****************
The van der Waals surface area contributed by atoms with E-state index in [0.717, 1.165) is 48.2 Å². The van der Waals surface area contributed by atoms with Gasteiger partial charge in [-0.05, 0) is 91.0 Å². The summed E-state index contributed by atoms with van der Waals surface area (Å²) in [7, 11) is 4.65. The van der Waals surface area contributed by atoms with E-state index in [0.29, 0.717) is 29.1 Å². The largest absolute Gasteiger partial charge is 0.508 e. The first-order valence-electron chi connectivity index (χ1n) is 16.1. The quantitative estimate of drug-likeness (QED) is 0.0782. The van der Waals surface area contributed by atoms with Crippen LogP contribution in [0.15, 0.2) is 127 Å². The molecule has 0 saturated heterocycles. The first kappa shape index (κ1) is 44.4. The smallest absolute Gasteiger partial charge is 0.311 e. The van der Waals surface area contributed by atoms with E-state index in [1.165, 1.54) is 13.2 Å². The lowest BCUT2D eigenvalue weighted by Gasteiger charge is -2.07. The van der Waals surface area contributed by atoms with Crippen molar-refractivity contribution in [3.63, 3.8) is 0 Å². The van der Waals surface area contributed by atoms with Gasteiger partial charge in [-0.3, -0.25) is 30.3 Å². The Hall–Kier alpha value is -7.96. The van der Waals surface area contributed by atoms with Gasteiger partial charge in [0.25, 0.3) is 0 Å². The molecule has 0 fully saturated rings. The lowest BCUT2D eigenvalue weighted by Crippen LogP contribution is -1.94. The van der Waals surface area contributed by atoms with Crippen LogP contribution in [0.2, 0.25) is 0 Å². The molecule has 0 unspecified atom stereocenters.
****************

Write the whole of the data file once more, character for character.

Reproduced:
The van der Waals surface area contributed by atoms with E-state index in [0.717, 1.165) is 48.2 Å². The van der Waals surface area contributed by atoms with Gasteiger partial charge in [-0.05, 0) is 91.0 Å². The summed E-state index contributed by atoms with van der Waals surface area (Å²) in [7, 11) is 4.65. The van der Waals surface area contributed by atoms with E-state index in [0.29, 0.717) is 29.1 Å². The largest absolute Gasteiger partial charge is 0.508 e. The first-order valence-electron chi connectivity index (χ1n) is 16.1. The quantitative estimate of drug-likeness (QED) is 0.0782. The van der Waals surface area contributed by atoms with Crippen LogP contribution in [0.15, 0.2) is 127 Å². The molecule has 0 saturated heterocycles. The first kappa shape index (κ1) is 44.4. The smallest absolute Gasteiger partial charge is 0.311 e. The van der Waals surface area contributed by atoms with E-state index in [1.165, 1.54) is 13.2 Å². The lowest BCUT2D eigenvalue weighted by Gasteiger charge is -2.07. The van der Waals surface area contributed by atoms with Crippen molar-refractivity contribution in [3.63, 3.8) is 0 Å². The van der Waals surface area contributed by atoms with Gasteiger partial charge in [-0.3, -0.25) is 30.3 Å². The Hall–Kier alpha value is -7.96. The van der Waals surface area contributed by atoms with Gasteiger partial charge in [0.25, 0.3) is 0 Å². The molecule has 0 fully saturated rings. The lowest BCUT2D eigenvalue weighted by Crippen LogP contribution is -1.94. The van der Waals surface area contributed by atoms with Crippen LogP contribution in [0.2, 0.25) is 0 Å². The molecule has 0 unspecified atom stereocenters.